A year ago today I had a fairly normal day. I had lunch with my friend Jaya. I went to a yoga class and had a writing workshop and things were basically fine. My mom had just finished chemo for her breast cancer, but the doctors had told us that once she was done with that the chances of the cancer ever coming back were 3%. Though I was concerned that the drugs seemed to have done a serious number on my mother, giving her endless headaches, and leaving her feeling weak and constantly tired, I was very glad it was over, and unconcerned about a relapse, seduced by that magical 3%.
That was the last normal day of my life. The next morning my dad called me at about 6:30 in the morning from the hospital. Over dinner the night before my mom had had a seizure, and my father had rushed her to an emergency room. Overnight she’d undergone a series of tests that revealed the cancer had spread to her brain, where it was spotting the gray matter and putting pressure on her brain causing the headaches, and ultimately the seizures.
It’s a bizarre thing, realizing how quickly life can change. One minute you’re eating dinner, the next minute you’re dying. One minute you’re lying in bed, the next your life is crashing down around you.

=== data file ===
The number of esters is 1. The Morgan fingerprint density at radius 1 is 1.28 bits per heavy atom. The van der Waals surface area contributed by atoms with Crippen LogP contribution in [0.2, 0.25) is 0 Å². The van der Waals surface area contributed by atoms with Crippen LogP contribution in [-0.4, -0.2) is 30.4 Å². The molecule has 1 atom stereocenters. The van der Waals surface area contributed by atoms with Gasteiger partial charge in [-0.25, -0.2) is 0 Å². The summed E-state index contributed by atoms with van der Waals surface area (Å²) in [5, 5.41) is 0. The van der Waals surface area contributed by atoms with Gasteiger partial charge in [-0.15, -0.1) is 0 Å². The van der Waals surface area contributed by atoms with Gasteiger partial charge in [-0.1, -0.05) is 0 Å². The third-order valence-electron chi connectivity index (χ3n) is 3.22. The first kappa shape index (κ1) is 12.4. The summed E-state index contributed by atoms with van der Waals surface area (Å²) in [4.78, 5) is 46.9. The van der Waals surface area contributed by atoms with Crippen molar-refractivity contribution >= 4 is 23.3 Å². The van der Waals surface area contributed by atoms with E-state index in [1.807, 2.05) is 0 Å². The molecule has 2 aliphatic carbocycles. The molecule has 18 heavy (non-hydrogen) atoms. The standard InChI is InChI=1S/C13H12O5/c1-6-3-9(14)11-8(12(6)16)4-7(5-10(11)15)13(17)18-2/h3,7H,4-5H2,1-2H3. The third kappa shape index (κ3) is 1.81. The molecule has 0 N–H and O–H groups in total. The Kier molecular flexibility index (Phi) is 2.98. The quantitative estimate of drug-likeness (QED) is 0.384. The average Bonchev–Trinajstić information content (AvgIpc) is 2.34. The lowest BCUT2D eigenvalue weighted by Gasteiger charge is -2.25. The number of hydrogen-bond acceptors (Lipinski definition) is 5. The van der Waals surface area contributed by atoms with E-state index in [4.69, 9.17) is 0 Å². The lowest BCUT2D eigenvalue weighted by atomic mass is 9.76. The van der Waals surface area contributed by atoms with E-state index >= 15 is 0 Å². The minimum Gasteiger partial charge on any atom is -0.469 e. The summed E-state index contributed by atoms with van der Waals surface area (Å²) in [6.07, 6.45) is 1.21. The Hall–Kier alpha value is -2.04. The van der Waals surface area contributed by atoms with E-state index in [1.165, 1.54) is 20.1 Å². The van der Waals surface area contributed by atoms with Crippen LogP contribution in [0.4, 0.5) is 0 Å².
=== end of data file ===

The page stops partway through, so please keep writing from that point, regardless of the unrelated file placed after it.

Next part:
I spent most of that first day of not-normal life holed up in my apartment with a good friend. I remember I kept checking the news, as if expecting to see my mother’s diagnosis splashed across the headlines. I spoke with various members of the family all day, all of us traumatized, confused, disoriented. That was the beginning of six months of lessons in how quickly things can change. In meeting after meeting with doctors we got new and always astounding information. The cancer spread inconceivably quickly, and as soon as we finished treatment for one issue, a new one cropped up. Finally, there was the ultimate change, from life to death.
One of the things that I often think about when I’m struggling with saying Kaddish is how is provides a sense of stability in this year. Many things are still changing in my life, but there is a constant running through my days. It’s not a fun constant, and I haven’t found it to be healing in the way that many people have told me they find Kaddish to be healing, but it provides a rhythm to my life now that I didn’t have before.
Still, I’d take a hundred more years of changes for five more minutes with my mom.
(Cross-posted on Blogging the Kaddish)
Pronounced: KAH-dish, Origin: Hebrew, usually referring to the Mourner’s Kaddish, the Jewish prayer recited in memory of the dead.